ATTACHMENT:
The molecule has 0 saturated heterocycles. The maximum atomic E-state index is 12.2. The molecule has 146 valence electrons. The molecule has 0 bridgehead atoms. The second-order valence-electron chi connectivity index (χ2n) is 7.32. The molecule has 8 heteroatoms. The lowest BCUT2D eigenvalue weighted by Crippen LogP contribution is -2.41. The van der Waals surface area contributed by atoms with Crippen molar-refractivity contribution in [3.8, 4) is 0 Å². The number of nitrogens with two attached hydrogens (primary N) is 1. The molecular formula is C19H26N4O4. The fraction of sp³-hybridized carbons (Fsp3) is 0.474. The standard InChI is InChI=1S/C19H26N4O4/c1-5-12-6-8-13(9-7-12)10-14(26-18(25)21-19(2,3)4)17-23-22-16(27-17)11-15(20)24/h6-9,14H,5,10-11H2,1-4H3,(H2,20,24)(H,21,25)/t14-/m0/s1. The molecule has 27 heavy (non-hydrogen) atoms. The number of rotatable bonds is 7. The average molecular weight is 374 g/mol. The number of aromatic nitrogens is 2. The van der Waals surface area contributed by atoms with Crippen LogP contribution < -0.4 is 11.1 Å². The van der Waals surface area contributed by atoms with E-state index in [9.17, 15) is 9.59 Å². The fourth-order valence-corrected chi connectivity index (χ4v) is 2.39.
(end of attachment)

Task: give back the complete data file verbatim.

The molecule has 0 saturated heterocycles. The maximum atomic E-state index is 12.2. The molecule has 146 valence electrons. The molecule has 0 bridgehead atoms. The second-order valence-electron chi connectivity index (χ2n) is 7.32. The molecule has 8 heteroatoms. The lowest BCUT2D eigenvalue weighted by Crippen LogP contribution is -2.41. The van der Waals surface area contributed by atoms with Crippen molar-refractivity contribution in [3.8, 4) is 0 Å². The number of nitrogens with two attached hydrogens (primary N) is 1. The molecular formula is C19H26N4O4. The fraction of sp³-hybridized carbons (Fsp3) is 0.474. The standard InChI is InChI=1S/C19H26N4O4/c1-5-12-6-8-13(9-7-12)10-14(26-18(25)21-19(2,3)4)17-23-22-16(27-17)11-15(20)24/h6-9,14H,5,10-11H2,1-4H3,(H2,20,24)(H,21,25)/t14-/m0/s1. The molecule has 27 heavy (non-hydrogen) atoms. The number of rotatable bonds is 7. The average molecular weight is 374 g/mol. The number of aromatic nitrogens is 2. The van der Waals surface area contributed by atoms with Crippen LogP contribution < -0.4 is 11.1 Å². The van der Waals surface area contributed by atoms with E-state index in [9.17, 15) is 9.59 Å². The fourth-order valence-corrected chi connectivity index (χ4v) is 2.39.